Dentistry

25
Dental Suction Dentists Suctioning
©Racorn/Shutterstock.com

A reader named Jeanny recently emailed me the following questions:

Why is it necessary to suction after local anesthetic?
Why is it necessary to suction when doing a filling?
Can blood be involved in both of the above procedures?

I’ll answer the first two questions later on in this article.  In response to the last question, blood can be involved when giving anesthetic and doing fillings, but many times it is not.

First, let’s talk about the two main types of suctions that dentists routinely use.

The Two Main Types of Dental Suctions

Dental SuctionThere are two main types of dental suctions that dentists use: the saliva ejector and the high volume suction.

The saliva ejector does exactly what its name implies; it sucks saliva out of the mouth.  This is the suction pictured at the upper right of this article.  Many times dentists will have the patient close down on this suction so that it can suction away any remaining saliva in the patient’s mouth.

The other main type of dental suction that we use is the high volume suction.  This suction is so strong that the dental assistant simply holds it close to where the dentist is working and it will suck away any nearby debris, much like a strong vacuum cleaner can suck away crumbs without actually touching them.

You can see the high volume dental suction pictured below – try to pardon the lack of glove use by that dentist!

Dental Suction - High Volume

Why Dentists Use a Dental Suction

Now that the introductions are over, let’s talk about some of the different reasons why dentists will use a suction.

For Patient Comfort

Keeping the patient comfortable is a high priority.  In response to Jeanny’s question, we suction after giving anesthetic because the anesthetic has a bitter taste, and most patients prefer to rinse out with water and use the saliva ejector.  Also, if the anesthetic sits in the back of your mouth for too long, it may start to slightly numb the back of your mouth and could give the patient a gagging sensation.

We will also use the suction to make sure that you don’t get too much water in your mouth while we are working.

To Clean Away Any Excess Dental Materials

When a dental hygienist cleans and polishes your teeth, you can get a lot of cleaning paste in your mouth.  We use the suction to help clean all of that away.  Also, when dentists are do amalgam fillings, pieces of the soft amalgam can sometimes fall away from the tooth surface.  We use the suction to help whisk them away.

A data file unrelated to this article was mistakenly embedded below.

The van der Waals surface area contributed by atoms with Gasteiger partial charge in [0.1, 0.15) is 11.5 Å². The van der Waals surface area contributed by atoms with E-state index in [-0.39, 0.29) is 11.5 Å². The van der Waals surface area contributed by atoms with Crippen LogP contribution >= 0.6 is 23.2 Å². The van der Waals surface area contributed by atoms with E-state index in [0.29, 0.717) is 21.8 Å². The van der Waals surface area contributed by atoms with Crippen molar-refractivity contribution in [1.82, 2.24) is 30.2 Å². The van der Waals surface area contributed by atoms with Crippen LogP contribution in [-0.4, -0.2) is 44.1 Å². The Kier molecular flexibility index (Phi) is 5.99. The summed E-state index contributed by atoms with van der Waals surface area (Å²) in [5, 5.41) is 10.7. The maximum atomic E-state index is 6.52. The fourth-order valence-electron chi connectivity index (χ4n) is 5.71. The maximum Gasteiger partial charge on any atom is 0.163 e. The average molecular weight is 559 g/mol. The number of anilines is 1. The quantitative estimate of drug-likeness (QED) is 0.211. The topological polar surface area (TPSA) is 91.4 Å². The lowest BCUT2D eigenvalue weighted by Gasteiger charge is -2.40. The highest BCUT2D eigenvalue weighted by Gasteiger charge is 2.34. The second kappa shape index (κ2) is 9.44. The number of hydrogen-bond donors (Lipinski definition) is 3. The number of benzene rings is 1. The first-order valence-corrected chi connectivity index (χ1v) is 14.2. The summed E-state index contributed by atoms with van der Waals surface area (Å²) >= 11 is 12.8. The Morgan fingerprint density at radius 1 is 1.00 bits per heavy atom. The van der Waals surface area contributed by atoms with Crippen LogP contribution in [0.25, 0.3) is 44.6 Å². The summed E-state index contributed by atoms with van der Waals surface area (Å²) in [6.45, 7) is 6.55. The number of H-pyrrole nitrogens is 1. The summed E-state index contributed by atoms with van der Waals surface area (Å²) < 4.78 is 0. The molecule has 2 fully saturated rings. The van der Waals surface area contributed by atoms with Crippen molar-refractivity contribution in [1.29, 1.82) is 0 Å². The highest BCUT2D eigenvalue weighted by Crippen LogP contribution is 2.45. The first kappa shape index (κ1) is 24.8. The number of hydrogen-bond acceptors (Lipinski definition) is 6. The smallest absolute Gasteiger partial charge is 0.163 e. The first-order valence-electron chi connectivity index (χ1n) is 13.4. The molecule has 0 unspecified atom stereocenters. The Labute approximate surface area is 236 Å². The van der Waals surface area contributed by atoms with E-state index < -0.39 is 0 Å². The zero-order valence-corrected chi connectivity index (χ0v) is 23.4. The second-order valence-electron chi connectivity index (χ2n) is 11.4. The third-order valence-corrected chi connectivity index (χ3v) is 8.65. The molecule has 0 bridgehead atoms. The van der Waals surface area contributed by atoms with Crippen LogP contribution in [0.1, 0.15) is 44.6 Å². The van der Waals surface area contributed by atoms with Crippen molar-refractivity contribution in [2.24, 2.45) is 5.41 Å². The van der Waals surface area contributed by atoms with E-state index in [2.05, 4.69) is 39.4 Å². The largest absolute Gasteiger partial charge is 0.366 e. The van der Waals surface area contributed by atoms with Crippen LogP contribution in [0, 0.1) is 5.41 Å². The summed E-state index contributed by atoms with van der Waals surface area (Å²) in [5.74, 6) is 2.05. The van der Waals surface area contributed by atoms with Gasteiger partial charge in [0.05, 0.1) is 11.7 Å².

To Keep The Tooth Dry

During some procedures, such as white fillings, it is important that the tooth stay clean and dry.  The suction helps keep the tooth dry by sucking away any saliva, blood, and water that may have accumulated around the tooth.  If the cavity went below the gum-line, then it’s pretty likely that the gums will bleed during the filling.

To Help the Dentist See

As I mentioned in a previous article about the dental drill, the drill that dentists use to do fillings sprays out a lot of water to keep the tooth cool and clean.  Unfortunately, that water can quickly build up in the mouth and get on the dental mirror.  In order to ensure that the dentist can see the tooth while working on it, it’s necessary to use the high volume suction to suck away all of that debris.

Those are the four main reasons that I came up with as to why dentists use the dental suction.  In conclusion, let’s take a look at a question that I asked my dental hygienist as a child.

Where Does The Stuff Go After It’s Sucked Away?

I remember sitting in the dental chair in Dr. Arnold’s office as a child wondering what happens to all of the stuff that gets sucked down the suction.  Maybe I was hoping that the tooth fairy would somehow be able to save the bad part of my baby tooth that the dentist removed and put it back together once my tooth fell out.  After gathering up the courage to ask, I think I was slightly disappointed by the answer.

After your saliva, tooth debris, etc. gets sucked away, it travels through the suction line to a vacuum separator that will separate out any solids.  After that, your spit makes a journey down the pipes and into the sewer system.

It is now recommended that dentists install amalgam separators in their suction lines to separate out any dental amalgam and keep it from getting into the public sewer systems.

Questions?

Do you have any questions about why dentists use suction?  Leave a comment below and I’ll try to get back to you.  Thanks for reading!

3
Dental History Museum
©Derek L Miller/Shutterstock.com

You know how when you go on vacation, there’s always that one place that stands out as the pinnacle of your trip? Well, today was one of the high points of our vacation for me.

The National Museum of DentistryNot long ago, I learned about the existence of a National Museum of Dentistry located in Baltimore, Maryland. Since I’m currently on vacation with my family in Maryland, I thought it would be a great place to visit.

We parked a few blocks away in what appeared to be a rough section of downtown Baltimore.  We ran into some interesting people on our way to the National Museum of Dentistry, but once we arrived, it was worth it!

We brought our young children with us and were surprised to find that there were several small exhibits geared toward children.  There was a pretend dental office for role playing, an area with many children’s books about visiting the dentist, and a coloring station.  With the help of these exhibits, we were able to stay in the museum longer than we might have been able to otherwise.

The museum is relatively small, but the exhibits are fairly comprehensive.  There were interesting historical tidbits as well as information about the importance of dental hygiene and avoiding harmful substances.  For a dental fanatic like me, this place was intriguing to say the least.  Here’s a small sample of the many things that I was able to see today.